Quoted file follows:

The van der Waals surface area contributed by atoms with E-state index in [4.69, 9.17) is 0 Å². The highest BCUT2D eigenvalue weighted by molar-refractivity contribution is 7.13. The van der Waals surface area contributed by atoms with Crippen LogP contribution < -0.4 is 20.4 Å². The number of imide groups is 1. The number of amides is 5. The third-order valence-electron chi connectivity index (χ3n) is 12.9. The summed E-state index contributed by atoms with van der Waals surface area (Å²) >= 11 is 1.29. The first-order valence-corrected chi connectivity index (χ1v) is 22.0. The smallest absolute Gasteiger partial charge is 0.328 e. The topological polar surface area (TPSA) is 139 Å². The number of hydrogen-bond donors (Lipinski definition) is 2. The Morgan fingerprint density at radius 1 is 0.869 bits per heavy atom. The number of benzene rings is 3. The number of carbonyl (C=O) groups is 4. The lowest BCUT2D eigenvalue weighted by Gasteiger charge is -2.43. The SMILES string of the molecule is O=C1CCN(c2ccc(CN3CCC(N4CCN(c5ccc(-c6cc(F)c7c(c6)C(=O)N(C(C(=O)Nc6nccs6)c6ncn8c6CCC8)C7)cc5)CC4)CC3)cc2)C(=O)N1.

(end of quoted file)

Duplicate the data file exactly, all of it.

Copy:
The van der Waals surface area contributed by atoms with E-state index in [4.69, 9.17) is 0 Å². The highest BCUT2D eigenvalue weighted by molar-refractivity contribution is 7.13. The van der Waals surface area contributed by atoms with Crippen LogP contribution < -0.4 is 20.4 Å². The number of imide groups is 1. The number of amides is 5. The third-order valence-electron chi connectivity index (χ3n) is 12.9. The summed E-state index contributed by atoms with van der Waals surface area (Å²) >= 11 is 1.29. The first-order valence-corrected chi connectivity index (χ1v) is 22.0. The smallest absolute Gasteiger partial charge is 0.328 e. The topological polar surface area (TPSA) is 139 Å². The number of hydrogen-bond donors (Lipinski definition) is 2. The Morgan fingerprint density at radius 1 is 0.869 bits per heavy atom. The number of benzene rings is 3. The number of carbonyl (C=O) groups is 4. The lowest BCUT2D eigenvalue weighted by Gasteiger charge is -2.43. The SMILES string of the molecule is O=C1CCN(c2ccc(CN3CCC(N4CCN(c5ccc(-c6cc(F)c7c(c6)C(=O)N(C(C(=O)Nc6nccs6)c6ncn8c6CCC8)C7)cc5)CC4)CC3)cc2)C(=O)N1.